• All pests need food, water, and shelter.  Eliminate those basic requirements and you also often eliminate the pest problem.
  • If you cannot eliminate the pest problem with the above environmental controls, then use the least toxic method for eliminating the pests.
    • Start by using traps and bait first.  The bait should be in a container designed to allow entry of only the pest you are targeting. 
    • If you must use pesticides, read and follow directions on the label, and do so with extreme care. 
To learn more about integrated pest management see the Cornell Cooperative Extension flyer:
IPM for Homes:  How to use integrated pest management to uninvite residential pests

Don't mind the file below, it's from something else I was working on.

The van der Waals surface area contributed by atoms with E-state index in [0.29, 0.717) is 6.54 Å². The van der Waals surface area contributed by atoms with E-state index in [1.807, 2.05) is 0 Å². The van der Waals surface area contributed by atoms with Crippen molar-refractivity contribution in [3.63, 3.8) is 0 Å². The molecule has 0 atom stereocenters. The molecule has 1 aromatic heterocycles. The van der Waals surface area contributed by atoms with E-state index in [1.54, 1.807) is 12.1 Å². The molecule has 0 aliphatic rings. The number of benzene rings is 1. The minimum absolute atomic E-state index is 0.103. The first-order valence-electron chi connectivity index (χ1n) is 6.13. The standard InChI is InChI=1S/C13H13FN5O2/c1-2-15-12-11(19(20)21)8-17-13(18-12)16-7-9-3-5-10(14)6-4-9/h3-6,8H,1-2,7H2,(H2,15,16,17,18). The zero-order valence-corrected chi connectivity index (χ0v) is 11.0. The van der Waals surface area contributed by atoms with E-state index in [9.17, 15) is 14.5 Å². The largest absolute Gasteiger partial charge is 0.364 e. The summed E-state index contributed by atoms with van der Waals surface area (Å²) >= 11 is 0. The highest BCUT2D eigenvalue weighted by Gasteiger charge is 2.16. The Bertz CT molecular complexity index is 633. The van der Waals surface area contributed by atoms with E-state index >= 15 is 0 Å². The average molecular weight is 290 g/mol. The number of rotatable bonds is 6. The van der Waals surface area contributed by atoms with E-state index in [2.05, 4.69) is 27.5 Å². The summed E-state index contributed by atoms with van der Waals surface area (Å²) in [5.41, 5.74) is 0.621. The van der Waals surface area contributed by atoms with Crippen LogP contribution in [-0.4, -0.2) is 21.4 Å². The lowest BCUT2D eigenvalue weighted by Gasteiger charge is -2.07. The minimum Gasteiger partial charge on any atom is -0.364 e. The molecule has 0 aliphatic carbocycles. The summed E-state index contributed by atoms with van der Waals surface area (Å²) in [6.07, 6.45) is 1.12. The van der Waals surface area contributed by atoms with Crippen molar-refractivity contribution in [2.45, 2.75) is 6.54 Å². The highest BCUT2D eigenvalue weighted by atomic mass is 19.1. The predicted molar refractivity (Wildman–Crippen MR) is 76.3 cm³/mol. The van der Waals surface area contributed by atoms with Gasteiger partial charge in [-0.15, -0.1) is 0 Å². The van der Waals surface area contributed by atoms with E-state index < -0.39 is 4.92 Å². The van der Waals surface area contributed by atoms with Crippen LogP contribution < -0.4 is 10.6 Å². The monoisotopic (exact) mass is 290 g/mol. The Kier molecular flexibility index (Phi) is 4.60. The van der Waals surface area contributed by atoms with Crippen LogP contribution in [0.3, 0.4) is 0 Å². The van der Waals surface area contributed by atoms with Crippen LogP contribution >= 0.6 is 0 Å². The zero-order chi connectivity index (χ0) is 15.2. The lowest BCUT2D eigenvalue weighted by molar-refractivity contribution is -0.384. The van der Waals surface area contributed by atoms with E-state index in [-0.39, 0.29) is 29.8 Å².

Health Problems Related to Insects, Dust Mites, and Rodents in Your Home

Insects:

Cockroaches 
Exposure to both cockroaches and rodents is a severe heath risk to people, and especially children, who have asthma.  Cockroach allergens are strong asthma triggers.  Cockroach allergens are small pieces of cockroach bodies and feces.  These allergens get mixed in with household dust; and whenever that dust is disturbed, allergens get launched into the air where they can be inhaled and cause an allergic reaction.  Most people will have some type of allergic reaction when exposed to household dust that contains cockroach allergens, and for people that have asthma this can cause an attack.  Asthma attacks can be life threatening.  Cockroaches create additional health problems because they live and crawl in filthy places so they often spread bacteria wherever they go.
Keeping your home clean and dry are two methods that will help prevent dust mites and cockroaches from coming into your home.

Bedbugs